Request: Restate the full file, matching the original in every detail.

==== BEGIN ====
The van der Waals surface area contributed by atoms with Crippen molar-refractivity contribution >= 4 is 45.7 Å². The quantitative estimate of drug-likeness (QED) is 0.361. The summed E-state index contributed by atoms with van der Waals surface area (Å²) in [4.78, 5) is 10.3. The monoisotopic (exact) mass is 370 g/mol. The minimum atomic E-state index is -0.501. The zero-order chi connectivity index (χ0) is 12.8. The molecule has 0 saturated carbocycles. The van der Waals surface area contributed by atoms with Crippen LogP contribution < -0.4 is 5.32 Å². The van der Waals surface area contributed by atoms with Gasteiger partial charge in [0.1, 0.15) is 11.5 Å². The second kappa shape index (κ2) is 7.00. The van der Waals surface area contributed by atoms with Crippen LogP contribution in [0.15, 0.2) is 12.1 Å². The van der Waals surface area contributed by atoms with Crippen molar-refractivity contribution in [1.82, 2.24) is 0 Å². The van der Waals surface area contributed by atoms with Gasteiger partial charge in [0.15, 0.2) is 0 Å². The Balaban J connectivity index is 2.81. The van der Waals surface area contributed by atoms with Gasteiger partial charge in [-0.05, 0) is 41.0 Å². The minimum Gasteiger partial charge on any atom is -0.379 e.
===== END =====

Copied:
The van der Waals surface area contributed by atoms with Crippen molar-refractivity contribution >= 4 is 45.7 Å². The quantitative estimate of drug-likeness (QED) is 0.361. The summed E-state index contributed by atoms with van der Waals surface area (Å²) in [4.78, 5) is 10.3. The monoisotopic (exact) mass is 370 g/mol. The minimum atomic E-state index is -0.501. The zero-order chi connectivity index (χ0) is 12.8. The molecule has 0 saturated carbocycles. The van der Waals surface area contributed by atoms with Crippen LogP contribution < -0.4 is 5.32 Å². The van der Waals surface area contributed by atoms with Gasteiger partial charge in [0.1, 0.15) is 11.5 Å². The second kappa shape index (κ2) is 7.00. The van der Waals surface area contributed by atoms with Crippen LogP contribution in [0.15, 0.2) is 12.1 Å². The van der Waals surface area contributed by atoms with Crippen molar-refractivity contribution in [1.82, 2.24) is 0 Å². The van der Waals surface area contributed by atoms with Gasteiger partial charge in [0.15, 0.2) is 0 Å². The Balaban J connectivity index is 2.81. The van der Waals surface area contributed by atoms with Gasteiger partial charge in [-0.05, 0) is 41.0 Å². The minimum Gasteiger partial charge on any atom is -0.379 e.